Shaken Baby Syndrome (SBS)

What Is Shaken Baby Syndrome?

Shaken baby syndrome is the term that is used to describe a form of child abuse caused by vigorously shaking an infant, often in anger, to get a child to stop crying or whining. It usually occurs in children less than 1 year of age, and the violent shaking often results in severe and permanent brain injury, spinal-cord injuries, bleeding in the eyes (retinal hemorrhages), and even death.

  • Shaken baby syndrome is a form of child abuse.
  • Infants with shaken baby syndrome have life-threatening injuries.
  • Many affected infants develop permanent brain damage and blindness as a result of the abuse.
  • Shaken baby syndrome is almost never seen as a result of accidental trauma.
  • Always report suspected child abuse.

How Common Is Shaken Baby Syndrome?

There are no accurate statistics, but experts estimate the incidence to be between 1,000 to 1,500 infants per year. According to the Centers for Disease Control and Prevention, of the almost 2,000 children who die from abuse or neglect each year, shaken baby syndrome accounts for 10%-12% of them. Most commonly, the victim of shaken baby syndrome is between 3 and 8 months old; however, it has been reported in newborns and in children up to 4 years of age. In addition, 25% of all children diagnosed with shaken baby syndrome die from their injuries.

What Causes Shaken Baby Syndrome?

Infants have very weak neck muscles and large and heavy heads in proportion to their bodies. In addition, because the infant brain is immature and needs room to grow, there is naturally a virtual space between the skull and brain to allow for development. Violently shaking an infant can cause the brain to move within the skull, resulting in cerebral contusions (bruising of brain tissue) and shearing (tearing) of blood vessels. Most commonly, the injuries associated with shaken baby syndrome include bleeding around the brain (subdural and subarachnoid hemorrhages), bleeding in the eyes (retinal hemorrhages), and spinal cord or neck injuries. Often infants will also have evidence of other non-accidental injuries, including unexplained bruises, rib fractures, or extremity fractures.

Can Shaken Baby Syndrome Be Caused Accidentally?

Shaken baby syndrome is almost always a result of child abuse, often perpetrated by a parent or caregiver who shakes an infant angrily in response to persistent crying.

In very rare cases, the injuries associated with shaken baby syndrome may be caused by accidental actions, such as jogging with a newborn baby in a backpack. It does not result from gentle play or bouncing a child on a knee. Even in those rare accidental cases, the injuries are rarely as severe as those cases associated with non-accidental trauma from shaken baby syndrome.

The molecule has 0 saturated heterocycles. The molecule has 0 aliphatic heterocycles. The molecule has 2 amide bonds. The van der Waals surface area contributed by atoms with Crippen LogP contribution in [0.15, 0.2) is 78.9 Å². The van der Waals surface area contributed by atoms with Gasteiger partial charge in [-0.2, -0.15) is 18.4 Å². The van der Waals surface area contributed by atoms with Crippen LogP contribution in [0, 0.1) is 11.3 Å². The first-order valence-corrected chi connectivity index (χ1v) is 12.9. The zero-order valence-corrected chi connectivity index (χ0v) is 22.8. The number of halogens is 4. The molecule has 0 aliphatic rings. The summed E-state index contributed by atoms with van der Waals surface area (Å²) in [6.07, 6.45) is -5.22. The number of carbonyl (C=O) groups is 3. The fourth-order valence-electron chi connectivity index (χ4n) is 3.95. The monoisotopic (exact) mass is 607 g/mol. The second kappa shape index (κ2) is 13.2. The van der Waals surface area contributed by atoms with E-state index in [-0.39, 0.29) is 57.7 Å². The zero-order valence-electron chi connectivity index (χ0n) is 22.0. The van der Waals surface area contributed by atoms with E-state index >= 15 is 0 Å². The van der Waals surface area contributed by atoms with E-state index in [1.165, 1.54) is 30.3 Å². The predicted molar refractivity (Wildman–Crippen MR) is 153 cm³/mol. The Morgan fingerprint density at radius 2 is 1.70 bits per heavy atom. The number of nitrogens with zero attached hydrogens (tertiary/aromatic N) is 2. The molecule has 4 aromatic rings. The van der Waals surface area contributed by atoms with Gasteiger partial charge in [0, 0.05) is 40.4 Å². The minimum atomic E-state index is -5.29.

What Are the Symptoms and Signs of Shaken Baby Syndrome?

The injuries associated with shaken baby syndrome may not be immediately noticeable. Infants may present with nonspecific complaints, such as irritability or vomiting. These symptoms are caused by the developing increased pressure within the brain (intracranial pressure) caused by brain hemorrhages and swelling. These infants often develop additional symptoms, such as lethargy, breathing difficulties, and seizures.

What Is the Treatment for Shaken Baby Syndrome?

Infants with injuries of shaken baby syndrome require emergency care, including respiratory support and surgery. Often these infants require draining of the blood around the brain to decrease the ongoing brain injuries associated with brain swelling. Additional treatments may be required as well, including obtaining ophthalmologic and neurological evaluations.

What Is the Prognosis for Shaken Baby Syndrome?

Infants who have suffered injuries as a result of this type of child abuse have a poor prognosis. Of those infants who survive, many will have permanent brain damage, retinal injuries, and blindness as well as and neck and spinal injuries. Unfortunately, the damage to the nervous system is too frequently permanent.

How Do You Prevent Shaken Baby Syndrome?

The following are guidelines to prevent child abuse and shaken baby syndrome

  • Never shake an infant or child.
  • Avoid holding your infant during arguments.
  • Avoid disciplining your child when you are angry.
  • Report abuse to the local police or to your state's child protective services if you suspect that a child in your home or someone you know is a victim of child abuse.
  • If you find yourself becoming increasingly short-tempered around your infant or child, take a break and ask a friend or family member for help.

For More Information on Shaken Baby Syndrome

CDC Child Maltreatment Prevention

Administration for Children and Families

American Academy of Pediatrics

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"Child abuse: Evaluation and diagnosis of abusive head trauma in infants and children"